A grade point average is a number representing the average value of the accumulated final grades earned in courses over time. More commonly called a GPA, a student’s grade point average is calculated by adding up all accumulated final grades and dividing that figure by the number of grades awarded. This calculation results in a mathematical mean—or average—of all final grades. The most common form of GPA is based on a 0 to 4.0 scale (A = 4.0, B = 3.0, C = 2.0, D = 1.0, and F = 0), with a 4.0 representing a “perfect” GPA—or a student having earned straight As in every course. Schools may also assign partial points for “plus” or “minus” letter grades, such as a 3.7 for an A–, a 3.3 for a B+, and so on. GPAs may be calculated at the end of a course, semester, or grade level, and a “cumulative GPA” represents an average of all final grades individual students earned from the time they first enrolled in a school to the completion of their education.
In some schools, weighted-grade systems are used in GPA calculations, and they give students a numerical advantage for grades earned in higher-level courses, such as honors courses or Advanced Placement courses, or for completing more challenging learning experiences. In weighted-grade systems, an A in a higher-level course might be awarded a 4.5 or 5.0, for example, while an A in a lower-level course is awarded a 4.0 (yet weighted grading systems vary widely in design and methodology).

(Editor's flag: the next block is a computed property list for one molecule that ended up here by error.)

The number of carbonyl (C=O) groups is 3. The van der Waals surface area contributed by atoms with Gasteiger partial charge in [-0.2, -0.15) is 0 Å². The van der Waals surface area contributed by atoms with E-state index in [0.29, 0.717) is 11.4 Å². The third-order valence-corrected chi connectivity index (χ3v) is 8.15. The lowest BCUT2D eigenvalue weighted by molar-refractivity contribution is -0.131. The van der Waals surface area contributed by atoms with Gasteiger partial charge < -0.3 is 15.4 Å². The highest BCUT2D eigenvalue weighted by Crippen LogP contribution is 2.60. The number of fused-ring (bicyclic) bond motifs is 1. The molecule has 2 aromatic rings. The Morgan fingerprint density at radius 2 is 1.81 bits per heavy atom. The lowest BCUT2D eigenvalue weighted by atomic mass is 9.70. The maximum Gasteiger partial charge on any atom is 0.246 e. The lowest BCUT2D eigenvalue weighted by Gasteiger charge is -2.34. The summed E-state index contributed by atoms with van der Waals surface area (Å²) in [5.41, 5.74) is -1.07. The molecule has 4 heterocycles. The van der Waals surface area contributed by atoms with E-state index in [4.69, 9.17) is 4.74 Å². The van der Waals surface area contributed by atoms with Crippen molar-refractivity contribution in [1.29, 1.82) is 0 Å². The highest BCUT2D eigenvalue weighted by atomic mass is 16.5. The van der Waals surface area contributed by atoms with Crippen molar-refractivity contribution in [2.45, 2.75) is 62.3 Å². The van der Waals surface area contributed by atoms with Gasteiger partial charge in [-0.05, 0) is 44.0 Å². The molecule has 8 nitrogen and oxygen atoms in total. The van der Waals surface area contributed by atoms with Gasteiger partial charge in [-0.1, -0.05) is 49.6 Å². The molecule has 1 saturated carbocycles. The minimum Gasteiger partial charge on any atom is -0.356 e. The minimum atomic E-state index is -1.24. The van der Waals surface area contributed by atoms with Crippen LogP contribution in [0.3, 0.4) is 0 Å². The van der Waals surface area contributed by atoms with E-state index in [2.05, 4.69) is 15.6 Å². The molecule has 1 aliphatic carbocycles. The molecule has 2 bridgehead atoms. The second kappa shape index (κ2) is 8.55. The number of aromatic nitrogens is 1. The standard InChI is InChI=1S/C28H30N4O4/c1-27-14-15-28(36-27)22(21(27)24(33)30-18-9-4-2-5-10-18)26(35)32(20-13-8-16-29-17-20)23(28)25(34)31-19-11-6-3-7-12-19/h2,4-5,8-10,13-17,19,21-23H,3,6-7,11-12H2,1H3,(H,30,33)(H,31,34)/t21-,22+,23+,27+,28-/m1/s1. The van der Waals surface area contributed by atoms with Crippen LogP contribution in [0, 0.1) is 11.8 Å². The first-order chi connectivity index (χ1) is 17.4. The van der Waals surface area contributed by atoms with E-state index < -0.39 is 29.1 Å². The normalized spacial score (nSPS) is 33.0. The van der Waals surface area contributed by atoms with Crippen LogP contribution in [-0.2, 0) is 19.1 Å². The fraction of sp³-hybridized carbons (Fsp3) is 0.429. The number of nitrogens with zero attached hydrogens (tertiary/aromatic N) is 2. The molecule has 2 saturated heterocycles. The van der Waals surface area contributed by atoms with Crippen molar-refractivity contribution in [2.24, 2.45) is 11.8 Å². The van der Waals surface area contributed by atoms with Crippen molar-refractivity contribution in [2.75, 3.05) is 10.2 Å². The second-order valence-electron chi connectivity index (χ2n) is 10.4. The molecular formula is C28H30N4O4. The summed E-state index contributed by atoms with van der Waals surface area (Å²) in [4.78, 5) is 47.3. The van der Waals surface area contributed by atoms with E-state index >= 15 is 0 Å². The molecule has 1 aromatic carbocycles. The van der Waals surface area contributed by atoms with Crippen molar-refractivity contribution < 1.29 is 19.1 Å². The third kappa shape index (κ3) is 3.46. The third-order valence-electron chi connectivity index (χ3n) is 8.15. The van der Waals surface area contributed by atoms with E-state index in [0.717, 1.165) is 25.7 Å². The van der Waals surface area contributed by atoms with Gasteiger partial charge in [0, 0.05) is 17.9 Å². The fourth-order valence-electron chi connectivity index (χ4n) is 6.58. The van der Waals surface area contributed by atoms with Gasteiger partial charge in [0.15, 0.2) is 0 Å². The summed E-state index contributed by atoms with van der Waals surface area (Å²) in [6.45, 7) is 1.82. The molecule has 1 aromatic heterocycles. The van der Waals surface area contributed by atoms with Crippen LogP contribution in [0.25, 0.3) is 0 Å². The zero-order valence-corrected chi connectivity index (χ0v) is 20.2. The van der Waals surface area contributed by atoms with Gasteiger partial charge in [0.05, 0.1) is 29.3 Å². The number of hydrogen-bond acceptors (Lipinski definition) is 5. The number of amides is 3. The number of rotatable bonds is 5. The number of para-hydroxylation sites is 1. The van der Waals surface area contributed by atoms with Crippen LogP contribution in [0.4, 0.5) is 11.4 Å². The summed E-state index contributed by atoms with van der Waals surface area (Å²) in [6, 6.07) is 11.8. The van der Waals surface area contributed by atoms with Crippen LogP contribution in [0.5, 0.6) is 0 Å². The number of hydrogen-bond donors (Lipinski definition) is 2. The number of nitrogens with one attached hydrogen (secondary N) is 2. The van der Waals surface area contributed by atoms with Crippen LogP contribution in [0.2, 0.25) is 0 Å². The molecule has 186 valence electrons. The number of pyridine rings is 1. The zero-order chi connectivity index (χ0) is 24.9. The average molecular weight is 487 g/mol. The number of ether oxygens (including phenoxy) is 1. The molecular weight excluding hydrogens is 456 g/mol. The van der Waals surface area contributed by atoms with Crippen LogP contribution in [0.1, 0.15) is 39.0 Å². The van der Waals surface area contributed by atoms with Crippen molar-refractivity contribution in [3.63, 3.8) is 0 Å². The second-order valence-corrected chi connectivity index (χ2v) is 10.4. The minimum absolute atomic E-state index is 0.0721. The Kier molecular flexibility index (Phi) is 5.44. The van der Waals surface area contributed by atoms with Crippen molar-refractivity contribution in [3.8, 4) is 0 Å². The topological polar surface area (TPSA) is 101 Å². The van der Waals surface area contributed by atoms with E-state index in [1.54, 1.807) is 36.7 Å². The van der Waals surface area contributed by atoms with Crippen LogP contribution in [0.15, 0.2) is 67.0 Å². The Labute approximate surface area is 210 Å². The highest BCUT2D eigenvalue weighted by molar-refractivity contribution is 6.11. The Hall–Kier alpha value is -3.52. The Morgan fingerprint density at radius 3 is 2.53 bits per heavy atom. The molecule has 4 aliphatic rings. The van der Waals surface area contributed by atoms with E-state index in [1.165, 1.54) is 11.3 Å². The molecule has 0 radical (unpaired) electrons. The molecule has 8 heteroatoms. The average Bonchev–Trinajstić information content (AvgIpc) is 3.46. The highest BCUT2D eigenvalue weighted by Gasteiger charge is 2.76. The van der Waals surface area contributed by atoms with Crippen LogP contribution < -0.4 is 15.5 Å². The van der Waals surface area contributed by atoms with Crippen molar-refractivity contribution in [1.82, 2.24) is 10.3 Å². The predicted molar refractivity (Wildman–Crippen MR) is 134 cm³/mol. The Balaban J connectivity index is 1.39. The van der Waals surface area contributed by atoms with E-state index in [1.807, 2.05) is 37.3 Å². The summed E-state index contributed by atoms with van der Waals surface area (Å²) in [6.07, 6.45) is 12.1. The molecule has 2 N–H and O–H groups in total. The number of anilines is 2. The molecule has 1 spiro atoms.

A student’s GPA is often used to determine academic honors, such as honor roll, class rank, or Latin honors. GPAs have been one of several major factors used by colleges, postsecondary programs, and employers to assess a student’s overall academic record.
In public schools, grading systems and GPA scales may vary significantly from one school or school district to the next. When investigating or reporting on grading systems, class rank, or other academic honors, it is important to determine specifically how grades and GPAs are calculated, and what evaluation criteria was used to measure academic performance and award grades.
While the use of grade point averages has been common in public schools for decades, critics of the practice may argue that averaging grades over a semester, year, or school tenure can misrepresent student learning, particularly learning growth over time, and that it can adversely affect a student’s academic performance, educational confidence, and sense of self-worth. Since the arguments against the use of GPAs are complex and nuanced, see class rank, grade averaging, weighted grades, and proficiency-based learning for more detailed discussions.